I'd like to preface this criticism with the following statement: I do not hate pop music. I thought I did, for a long time, but 2012 was actually a decent year for pop, if you're into originality, and 2013 has had some good ones so far: as of this writing, the extremely talented and deserving (independent) duo of Macklemore and Ryan Lewis are sitting comfortably at #1 on the Billboard Hot 100, JT has re-emerged as a new, albeit less phenomenal (and less paedophelial) MJ and I like most of what he does, even AWOLNATION finally got some large-scale international regard...for a song that is years old, but whatever, it's a serious song. This is not to mention fun. (hit or miss), Adele (say something...I dare you!) and Mumford and Sons. The point is: there is a lot of good pop music. This song is not in that class.
And just so I wasn't talking out my ass, I spent enough time watching Beyoncé videos to make me want to take an acid shower and scrub myself with steel wool. I did that to get an honest picture of her public persona, and after hearing just one song, I can understand how that attitude might pick up someone who is going through a tough time. But as it goes on and on with the same theme, all I see from her whole girl-power thing is a bunch of stereotypes that, at a deeper level, actually reinforce all the gender-related, usually relationship-focused, negatives that she attempts to refute. That, and terrible acting.
(Really, really terrible acting. I mean, Foxy Cleopatra in Goldmember was bad, but at least it was a little funny in a blaxploitation kind of way. Watching her scold another hack masquerading as high art ["...a very, very bad girl, Gaga!"] was cringeworthy.)
"All the single ladies, all the single ladies,
All the single ladies, all the single ladies,
All the single ladies, all the single ladies,
All the single ladies"
WHAT?! What about them?! You call all the single ladies out, then immediately start spitefully addressing what seems to be an ex-boyfriend. What have single ladies done to deserve this address? Do you have advice? Did you consider they might enjoy just being single/harbour no ill will to their ex/ don't need to be looked at by another? Maybe they don't want to be pointed out like that. Did you consider that maybe their partners died? No you didn't, Beyoncé, or rather, whoever writes her music, because you were just trying to make another song that fit the "sassy"/"I don't need a man" persona, like most of her music.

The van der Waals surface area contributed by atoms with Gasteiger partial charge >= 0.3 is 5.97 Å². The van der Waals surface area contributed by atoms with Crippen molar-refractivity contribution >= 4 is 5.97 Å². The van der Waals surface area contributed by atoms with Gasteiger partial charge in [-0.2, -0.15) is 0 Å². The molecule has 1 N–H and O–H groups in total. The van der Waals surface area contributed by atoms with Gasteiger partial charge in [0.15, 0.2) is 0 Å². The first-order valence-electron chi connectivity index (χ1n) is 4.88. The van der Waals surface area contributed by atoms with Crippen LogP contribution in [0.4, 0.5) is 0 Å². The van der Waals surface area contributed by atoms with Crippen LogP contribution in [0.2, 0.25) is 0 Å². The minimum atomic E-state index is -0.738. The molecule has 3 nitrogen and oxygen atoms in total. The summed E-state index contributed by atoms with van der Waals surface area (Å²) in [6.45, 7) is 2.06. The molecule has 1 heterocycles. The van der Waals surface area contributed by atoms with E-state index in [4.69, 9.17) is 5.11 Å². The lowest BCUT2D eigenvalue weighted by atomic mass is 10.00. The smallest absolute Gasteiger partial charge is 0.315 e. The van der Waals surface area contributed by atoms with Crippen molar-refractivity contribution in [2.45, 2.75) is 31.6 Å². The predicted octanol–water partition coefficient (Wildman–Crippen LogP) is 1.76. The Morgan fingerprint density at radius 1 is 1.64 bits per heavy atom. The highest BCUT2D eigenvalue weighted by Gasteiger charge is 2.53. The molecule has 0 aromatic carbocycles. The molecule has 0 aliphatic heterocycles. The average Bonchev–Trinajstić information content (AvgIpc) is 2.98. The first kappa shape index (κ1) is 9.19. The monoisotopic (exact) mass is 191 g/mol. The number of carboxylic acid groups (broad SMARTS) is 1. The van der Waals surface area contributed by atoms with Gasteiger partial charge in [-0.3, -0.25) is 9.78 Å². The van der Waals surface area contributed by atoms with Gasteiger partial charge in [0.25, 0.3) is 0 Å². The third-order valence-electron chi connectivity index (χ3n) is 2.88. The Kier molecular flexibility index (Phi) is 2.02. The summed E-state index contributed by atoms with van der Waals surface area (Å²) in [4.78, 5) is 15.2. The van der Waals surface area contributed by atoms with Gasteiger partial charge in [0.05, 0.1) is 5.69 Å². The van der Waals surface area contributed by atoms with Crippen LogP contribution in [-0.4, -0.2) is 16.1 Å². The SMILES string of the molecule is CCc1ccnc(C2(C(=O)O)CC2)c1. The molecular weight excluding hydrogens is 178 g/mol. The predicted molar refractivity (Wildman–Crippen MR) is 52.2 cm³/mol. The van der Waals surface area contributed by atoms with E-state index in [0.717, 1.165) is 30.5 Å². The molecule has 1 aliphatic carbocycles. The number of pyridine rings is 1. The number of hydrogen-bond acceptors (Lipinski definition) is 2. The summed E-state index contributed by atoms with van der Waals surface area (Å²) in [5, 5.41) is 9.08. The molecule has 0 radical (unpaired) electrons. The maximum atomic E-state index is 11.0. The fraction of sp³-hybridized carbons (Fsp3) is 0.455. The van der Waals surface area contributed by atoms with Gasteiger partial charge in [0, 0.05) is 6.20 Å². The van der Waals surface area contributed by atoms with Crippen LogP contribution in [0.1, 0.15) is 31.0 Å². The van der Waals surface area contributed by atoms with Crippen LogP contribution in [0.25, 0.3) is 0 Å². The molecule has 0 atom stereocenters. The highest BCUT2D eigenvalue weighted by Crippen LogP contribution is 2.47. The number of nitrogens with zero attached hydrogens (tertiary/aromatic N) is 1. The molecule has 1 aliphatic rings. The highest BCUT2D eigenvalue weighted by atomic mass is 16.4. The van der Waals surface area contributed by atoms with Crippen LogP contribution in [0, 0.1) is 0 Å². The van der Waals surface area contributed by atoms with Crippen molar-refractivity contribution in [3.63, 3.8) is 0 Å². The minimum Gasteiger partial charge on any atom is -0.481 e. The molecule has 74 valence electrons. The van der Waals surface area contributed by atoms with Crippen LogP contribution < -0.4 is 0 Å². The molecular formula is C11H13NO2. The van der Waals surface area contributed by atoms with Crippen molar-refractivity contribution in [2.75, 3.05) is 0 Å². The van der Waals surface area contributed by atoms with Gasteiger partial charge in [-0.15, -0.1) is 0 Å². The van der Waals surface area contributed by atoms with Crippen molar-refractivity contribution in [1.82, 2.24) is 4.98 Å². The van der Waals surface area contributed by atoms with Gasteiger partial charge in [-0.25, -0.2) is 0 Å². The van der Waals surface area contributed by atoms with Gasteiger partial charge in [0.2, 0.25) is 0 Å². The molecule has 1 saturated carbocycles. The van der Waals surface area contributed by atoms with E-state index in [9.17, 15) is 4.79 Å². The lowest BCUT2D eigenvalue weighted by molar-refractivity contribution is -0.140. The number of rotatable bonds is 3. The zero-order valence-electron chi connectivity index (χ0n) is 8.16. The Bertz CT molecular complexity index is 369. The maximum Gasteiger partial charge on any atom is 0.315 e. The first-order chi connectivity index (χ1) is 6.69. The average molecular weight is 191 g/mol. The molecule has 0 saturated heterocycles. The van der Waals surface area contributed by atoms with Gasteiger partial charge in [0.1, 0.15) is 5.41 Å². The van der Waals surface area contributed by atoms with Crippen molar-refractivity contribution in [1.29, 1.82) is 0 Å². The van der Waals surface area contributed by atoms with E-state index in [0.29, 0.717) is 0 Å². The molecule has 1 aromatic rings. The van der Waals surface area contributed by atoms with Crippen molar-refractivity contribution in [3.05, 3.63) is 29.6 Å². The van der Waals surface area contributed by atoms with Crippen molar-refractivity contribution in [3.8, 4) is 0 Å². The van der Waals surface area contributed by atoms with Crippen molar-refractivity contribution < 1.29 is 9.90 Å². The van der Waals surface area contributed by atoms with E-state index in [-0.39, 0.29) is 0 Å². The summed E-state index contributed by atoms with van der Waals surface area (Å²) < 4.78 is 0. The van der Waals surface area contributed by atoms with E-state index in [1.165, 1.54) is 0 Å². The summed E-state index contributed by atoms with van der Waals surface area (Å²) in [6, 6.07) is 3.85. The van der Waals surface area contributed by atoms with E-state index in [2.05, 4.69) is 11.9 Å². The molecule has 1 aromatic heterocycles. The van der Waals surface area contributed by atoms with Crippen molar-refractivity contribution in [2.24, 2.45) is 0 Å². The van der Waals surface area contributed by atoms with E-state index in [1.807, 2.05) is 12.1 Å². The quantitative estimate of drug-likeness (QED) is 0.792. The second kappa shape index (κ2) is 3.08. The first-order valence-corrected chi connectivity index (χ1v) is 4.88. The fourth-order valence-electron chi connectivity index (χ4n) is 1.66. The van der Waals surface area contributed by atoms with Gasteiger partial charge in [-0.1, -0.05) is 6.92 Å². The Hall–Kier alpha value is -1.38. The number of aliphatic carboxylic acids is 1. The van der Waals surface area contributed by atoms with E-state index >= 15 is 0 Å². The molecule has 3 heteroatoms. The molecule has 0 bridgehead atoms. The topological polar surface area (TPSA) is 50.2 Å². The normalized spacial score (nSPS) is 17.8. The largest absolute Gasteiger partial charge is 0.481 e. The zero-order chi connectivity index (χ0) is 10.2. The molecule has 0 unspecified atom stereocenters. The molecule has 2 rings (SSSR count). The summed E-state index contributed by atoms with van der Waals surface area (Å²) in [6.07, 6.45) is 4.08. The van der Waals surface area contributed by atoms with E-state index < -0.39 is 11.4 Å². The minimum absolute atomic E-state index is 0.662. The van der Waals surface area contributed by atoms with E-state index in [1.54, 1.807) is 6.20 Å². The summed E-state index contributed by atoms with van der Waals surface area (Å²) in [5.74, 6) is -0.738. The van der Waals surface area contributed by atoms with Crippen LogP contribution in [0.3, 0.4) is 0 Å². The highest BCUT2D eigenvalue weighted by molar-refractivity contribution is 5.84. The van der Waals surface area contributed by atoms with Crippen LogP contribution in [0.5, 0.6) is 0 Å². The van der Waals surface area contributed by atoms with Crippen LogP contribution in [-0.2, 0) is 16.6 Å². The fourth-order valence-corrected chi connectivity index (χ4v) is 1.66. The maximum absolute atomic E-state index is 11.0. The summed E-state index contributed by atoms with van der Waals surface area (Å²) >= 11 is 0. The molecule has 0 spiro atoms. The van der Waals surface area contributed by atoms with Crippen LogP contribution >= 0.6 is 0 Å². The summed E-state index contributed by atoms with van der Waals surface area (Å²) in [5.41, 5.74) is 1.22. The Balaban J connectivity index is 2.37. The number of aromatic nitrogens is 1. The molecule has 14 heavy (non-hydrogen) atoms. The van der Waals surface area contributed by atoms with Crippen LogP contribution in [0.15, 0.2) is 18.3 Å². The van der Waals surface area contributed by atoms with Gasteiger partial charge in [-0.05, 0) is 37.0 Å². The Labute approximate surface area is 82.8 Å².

But according to a write-up in People Magazine, this song was made to address "the fear or unwillingness of men to commit." There is not one searching or serious lyric in the entire thing, just a lot of woman-scorned nonsense. Look:
"I got gloss on my lips, a man on my hips
Got me tighter in my Dereon jeans
Acting up, drink in my cup
I can care less what you think"
(Zero to do with the supposed subject matter. Petty.)
"I need no permission, did I mention
Don't pay him any attention
'Cause you had your turn, and now you gonna learn
What it feels like to miss me"
The whole object of this song, really, is to create jealousy, or, in a wider context, to create people (read: women) who feel bigger by making other people feel small. Good job Beyoncé, you've contributed to moral and intellectual degradation.
Here's a man that makes me, then takes me
And delivers me to a destiny, to infinity and beyond
Pull me into your arms, say I'm the one you own
If you don't, you'll be alone, and like a ghost, I'll be gone"
Did...did you just quote Buzz Lightyear? I am not a religious man, but one of the things I do hold sacred, sacred enough to launch jihad over, is Toy Story. Maybe if you didn't take someone else to make you and deliver you to destiny, and had a little bit of confidence or substance in your own right, you wouldn't need to be so hateful.